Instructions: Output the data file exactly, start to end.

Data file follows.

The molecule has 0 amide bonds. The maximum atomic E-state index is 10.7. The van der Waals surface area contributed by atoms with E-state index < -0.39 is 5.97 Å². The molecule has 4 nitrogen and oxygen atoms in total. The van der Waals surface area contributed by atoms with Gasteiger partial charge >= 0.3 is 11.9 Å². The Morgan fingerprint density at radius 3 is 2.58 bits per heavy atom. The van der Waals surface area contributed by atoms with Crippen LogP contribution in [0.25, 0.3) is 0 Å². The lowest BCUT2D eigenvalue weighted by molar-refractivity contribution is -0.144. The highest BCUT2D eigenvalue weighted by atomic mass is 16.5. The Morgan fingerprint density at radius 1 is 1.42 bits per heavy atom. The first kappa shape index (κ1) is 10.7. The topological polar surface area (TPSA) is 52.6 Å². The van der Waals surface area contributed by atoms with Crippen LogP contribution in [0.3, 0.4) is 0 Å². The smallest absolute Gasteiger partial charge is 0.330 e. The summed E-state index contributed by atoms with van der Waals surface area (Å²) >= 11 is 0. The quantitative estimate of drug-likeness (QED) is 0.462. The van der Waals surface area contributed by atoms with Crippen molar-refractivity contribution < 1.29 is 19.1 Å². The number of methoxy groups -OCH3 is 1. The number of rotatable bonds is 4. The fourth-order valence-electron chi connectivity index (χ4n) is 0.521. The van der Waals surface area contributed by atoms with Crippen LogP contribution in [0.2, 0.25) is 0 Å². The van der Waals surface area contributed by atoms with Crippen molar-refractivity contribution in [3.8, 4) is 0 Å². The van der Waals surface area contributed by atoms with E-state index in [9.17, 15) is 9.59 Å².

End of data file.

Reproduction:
The molecule has 0 amide bonds. The maximum atomic E-state index is 10.7. The van der Waals surface area contributed by atoms with E-state index < -0.39 is 5.97 Å². The molecule has 4 nitrogen and oxygen atoms in total. The van der Waals surface area contributed by atoms with Gasteiger partial charge >= 0.3 is 11.9 Å². The Morgan fingerprint density at radius 3 is 2.58 bits per heavy atom. The van der Waals surface area contributed by atoms with Crippen LogP contribution in [0.25, 0.3) is 0 Å². The lowest BCUT2D eigenvalue weighted by molar-refractivity contribution is -0.144. The highest BCUT2D eigenvalue weighted by atomic mass is 16.5. The Morgan fingerprint density at radius 1 is 1.42 bits per heavy atom. The first kappa shape index (κ1) is 10.7. The topological polar surface area (TPSA) is 52.6 Å². The van der Waals surface area contributed by atoms with Crippen LogP contribution in [0.3, 0.4) is 0 Å². The smallest absolute Gasteiger partial charge is 0.330 e. The summed E-state index contributed by atoms with van der Waals surface area (Å²) >= 11 is 0. The quantitative estimate of drug-likeness (QED) is 0.462. The van der Waals surface area contributed by atoms with Crippen molar-refractivity contribution < 1.29 is 19.1 Å². The number of methoxy groups -OCH3 is 1. The number of rotatable bonds is 4. The fourth-order valence-electron chi connectivity index (χ4n) is 0.521. The van der Waals surface area contributed by atoms with Crippen LogP contribution in [0.2, 0.25) is 0 Å². The van der Waals surface area contributed by atoms with Crippen molar-refractivity contribution in [3.8, 4) is 0 Å². The van der Waals surface area contributed by atoms with E-state index in [9.17, 15) is 9.59 Å².